Call Centres’ Recordings Stored Outside Canada?

A private correspondent has suggested to me that call centres that record incoming calls ‘for quality assurance purposes’ often store the recordings offshore, including in the US. The correspondent wondered if there was any concern that the information in the calls might therefore be subject to investigation or copying by US law enforcement under the PATRIOT Act.

Both the Canadian and the Ontario Privacy Commissioners have commented on allegations of special risk of having personal information in the US because of that statute. Neither have supported the concerns. A recent summary of the discussion is found in the Ontario IPC’s decision PC 12-39 concerning the Ministry of Natural Resources at pages 5 – 6.

Essentially both commissioners say that there is no more risk of PI finding its way into the ‘wrong’ hands under that Act than under the equivalent Canadian legislation, and the exchange of information across the border by law enforcement agencies is routine.

They also cite privacy experts David Fraser and Michael Geist to the same effect.

Other privacy complaints based on storing PI in the US have failed in the past, in Ontario and British Columbia and probably elsewhere.

Anyone in Canada subject to privacy laws must ensure that third-party recipients (sub-contractors) of that information comply with restrictions equivalent to those in force in the home jurisdiction.
But the fact that the information may be subject to discovery by law enforcement officials is not a reason not to store it in the US. (I do not know if all foreign storage would be as acceptable. Views?)

Does that sound right to you?

Is there any obligation to inform people that their PI will be stored in the US, or otherwise outside of Canada? If so, should it be part of the recorded message (‘this call may be recorded for quality assurance purposes. The recording will be stored in the country with the cheapest bandwidth’)?

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Comments

  1. I would think so… In Nova Scotia (in 2006) regulatory measures were adopted in response to privacy concerns raised by the USA Patriot Act. These measures are intended to protect the privacy of individuals whose information may be the subject of a disclosure to a foreign jurisdiction. Among other things, the additional restrictions and requirements cover storage of personal information outside of Canada, and access to such information outside of Canada. In this connection, Nova Scotia’s Personal Information International Disclosure Protection Act (PIIDPA) also impacts on private sector organizations and employers who contract with a public body to provide services involving personal information transferred or made available to them by that public body.

  2. So Nova Scotia seems to have panicked despite senior privacy commissioners and practitioners had concluded that the PATRIOT Act concern was much ado about not very much. From the sound of the NS Act, it resulted from public sector unions being concerned about outsourcing data processing (which is what the unsuccessful complaints in BC and ON were about.)

  3. Was it jumping the gun… I am not sure… The USA Patriot has expanded U.S. government surveillance powers, raising privacy concerns well beyond America’s borders. In Canada, these concerns centre on the possibility that personal data entrusted to U.S.-based service providers (and other entities), or even their Canadian affiliates, may be subject to the Act’s production orders. I think it is important that Canadian businesses consider whether these issues might affect them. Having legislation in place such as the one in Nova Scotia is preemtive and in our best interest, instead of reactive.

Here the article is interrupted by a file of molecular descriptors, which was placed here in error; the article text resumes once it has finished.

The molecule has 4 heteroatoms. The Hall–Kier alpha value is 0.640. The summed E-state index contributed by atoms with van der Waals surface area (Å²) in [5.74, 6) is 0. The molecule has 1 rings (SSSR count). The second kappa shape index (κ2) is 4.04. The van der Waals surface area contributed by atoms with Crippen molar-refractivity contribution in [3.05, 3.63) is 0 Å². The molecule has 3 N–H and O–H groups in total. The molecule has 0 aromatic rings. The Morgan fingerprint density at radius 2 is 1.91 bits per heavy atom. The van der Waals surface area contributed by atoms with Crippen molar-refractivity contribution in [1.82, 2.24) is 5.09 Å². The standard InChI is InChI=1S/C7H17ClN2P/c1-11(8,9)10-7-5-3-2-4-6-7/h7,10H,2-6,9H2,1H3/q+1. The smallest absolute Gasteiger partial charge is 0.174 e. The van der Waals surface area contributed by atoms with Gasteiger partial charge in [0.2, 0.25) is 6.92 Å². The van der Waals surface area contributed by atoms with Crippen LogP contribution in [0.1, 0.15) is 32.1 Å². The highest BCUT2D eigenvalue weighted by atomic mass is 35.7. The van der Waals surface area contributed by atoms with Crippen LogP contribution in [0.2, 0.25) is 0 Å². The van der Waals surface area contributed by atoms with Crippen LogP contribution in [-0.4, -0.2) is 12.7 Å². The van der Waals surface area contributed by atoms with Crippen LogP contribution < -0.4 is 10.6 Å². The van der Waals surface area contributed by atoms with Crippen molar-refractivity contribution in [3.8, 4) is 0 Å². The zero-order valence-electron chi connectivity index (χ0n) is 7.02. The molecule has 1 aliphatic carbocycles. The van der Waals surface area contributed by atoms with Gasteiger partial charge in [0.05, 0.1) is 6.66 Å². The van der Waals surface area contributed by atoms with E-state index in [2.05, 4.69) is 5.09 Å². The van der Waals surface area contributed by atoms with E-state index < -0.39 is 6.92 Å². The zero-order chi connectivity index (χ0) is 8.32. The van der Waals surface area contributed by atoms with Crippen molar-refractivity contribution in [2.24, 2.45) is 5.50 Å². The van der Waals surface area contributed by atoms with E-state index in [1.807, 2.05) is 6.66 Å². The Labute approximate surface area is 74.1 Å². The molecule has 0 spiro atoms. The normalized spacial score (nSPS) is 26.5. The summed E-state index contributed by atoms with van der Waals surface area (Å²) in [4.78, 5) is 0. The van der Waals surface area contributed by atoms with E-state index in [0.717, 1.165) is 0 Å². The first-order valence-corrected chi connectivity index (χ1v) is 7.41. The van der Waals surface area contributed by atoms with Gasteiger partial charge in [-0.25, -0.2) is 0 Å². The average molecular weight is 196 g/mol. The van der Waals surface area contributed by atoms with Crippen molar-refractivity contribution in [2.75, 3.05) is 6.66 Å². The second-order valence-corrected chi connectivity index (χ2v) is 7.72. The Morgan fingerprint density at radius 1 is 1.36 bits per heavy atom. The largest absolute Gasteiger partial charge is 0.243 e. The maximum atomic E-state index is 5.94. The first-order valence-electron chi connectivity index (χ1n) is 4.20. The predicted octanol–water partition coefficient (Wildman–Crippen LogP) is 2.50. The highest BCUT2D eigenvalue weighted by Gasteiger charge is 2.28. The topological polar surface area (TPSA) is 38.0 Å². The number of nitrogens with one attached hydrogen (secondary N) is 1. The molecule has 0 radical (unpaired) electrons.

4. Read what the Privacy Commissioners have said about it: no more risk under the PATRIOT Act than under Canadian law, and lots of exchange of info across the border, in both directions. Michael Geist points out that the US had similar powers for years before the PATRIOT Act was passed. David Fraser was in McLean’s last week saying concerns about the Act were exaggerated. None of the people saying this are wimps in protecting privacy, au contraire.

  5. The position of Messrs. Fraser, Geist, and the Privacy Commissioner of Ontario might be summarized neatly here: http://blog.privacylawyer.ca/2012/09/ontario-information-privacy.html. As I understand it, they’re saying that there’s no greater risk to storing your data in the US than in Canada because the PATRIOT Act doesn’t really add anything significant to the ability of the US government to obtain your data, even were it stored in Canada — thanks to Canadian laws and international agreements currently operative. But are they saying as well that this is a comfy or desirable situation?

    I realize that the issue has legs in large measure because it involves the United States’ government, about which there may be strong feelings. But foreign powers aside, there remains the overarching issue, surely, of government intrusion, particularly warrantless intrusion.

  6. David Collier-Brown

    The US Department of Homeland Security seems to disagree.

    They publicly claim that they do not require a warrant for non-US citizens, but instead can have unrestricted access to my information without any involvement by a court.

    It’s not obvious if this is a true statement, but they certainly seem to believe it (;-))

    –dave